NASHVILLE —The Senate today gave final approval to a Haslam administration bill that rewrites Tennessee’s little-used anti-gang laws by providing clear definitions for what is a criminal gang offense.
Senators voted 31-0 for the bill, which previously passed the House.
But another anti-gang initiative pushed by former Chattanooga Mayor Ron Littlefield is in limbo after getting slapped with a new legislative analysis projecting it would ultimately cost the state $744,000 a year.
When the bill came up on the House floor Monday night, Rep. Vince Dean, R-East Ridge, delayed it. He later said the bill likely won’t pass because of a new fiscal note on its costs.
Regarding the administration bill, which is estimated to cost only about $25,500 annually, Majority Leader Mark Norris, R-Collierville, said there “have not been prosecutions” under the current law in recent years “because the code is vague.”
The administration bill redefines what is a criminal gang offense and broadens the definition of “pattern of criminal gang activity” to include convictions for facilitation of criminal gang offenses. It allows a “criminal gang offense” to be considered in establishing a “pattern of criminal gang activity.”
It adds more than 20 crimes that offenders would receive additional prison time for if they are determined to be part of a criminal gang. The list ranges from first and second degree murder to kidnapping, robbery, aggravated robbery, child rape, aggravated rape, carjacking, aggravated buglary, assault and aggravated assault.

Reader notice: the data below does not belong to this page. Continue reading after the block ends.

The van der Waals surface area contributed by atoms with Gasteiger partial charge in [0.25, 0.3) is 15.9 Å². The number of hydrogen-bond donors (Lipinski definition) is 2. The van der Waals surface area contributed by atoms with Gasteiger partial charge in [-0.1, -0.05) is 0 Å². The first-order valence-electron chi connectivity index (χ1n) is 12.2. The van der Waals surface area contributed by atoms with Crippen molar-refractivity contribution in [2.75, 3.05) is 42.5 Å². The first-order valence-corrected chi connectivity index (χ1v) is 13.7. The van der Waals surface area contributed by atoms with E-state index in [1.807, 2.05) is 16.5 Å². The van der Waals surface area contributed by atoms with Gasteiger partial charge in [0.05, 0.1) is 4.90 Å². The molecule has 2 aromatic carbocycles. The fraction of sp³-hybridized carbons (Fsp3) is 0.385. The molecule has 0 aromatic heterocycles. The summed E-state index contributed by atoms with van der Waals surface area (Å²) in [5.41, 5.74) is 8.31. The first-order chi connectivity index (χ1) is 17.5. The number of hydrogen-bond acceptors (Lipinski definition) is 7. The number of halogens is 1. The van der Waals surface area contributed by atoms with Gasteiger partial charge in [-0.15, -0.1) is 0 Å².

The Chattanooga bill adds “criminal gang crimes” to the statement of legislative intent in the state’s existing Racketeer Influenced and Corrupt Organization Act (RICO) of 1989.
It lengthens the time that can elapse between incidents of racketeering conduct from two years to five years. It redefines “racketeering activity” to specifically list offenses that are meant to constitute a “criminal gang offense” under state law.
The Senate bill, sponsored by Sen. Bo Watson, R-Hixson, passed the Senate last week. The new fiscal note was issued Monday.
Andy Sher is a Nashville-based staff writer covering Tennessee state government and politics for the Times Free Press. A Washington correspondent from 1999-2005 for the Times Free Press, Andy previously headed up state Capitol coverage for The Chattanooga Times, worked as a state Capitol reporter for The Nashville Banner and was a contributor to The Tennessee Journal, among other publications. Andy worked for 17 years at The Chattanooga Times covering police, health care, county government, ...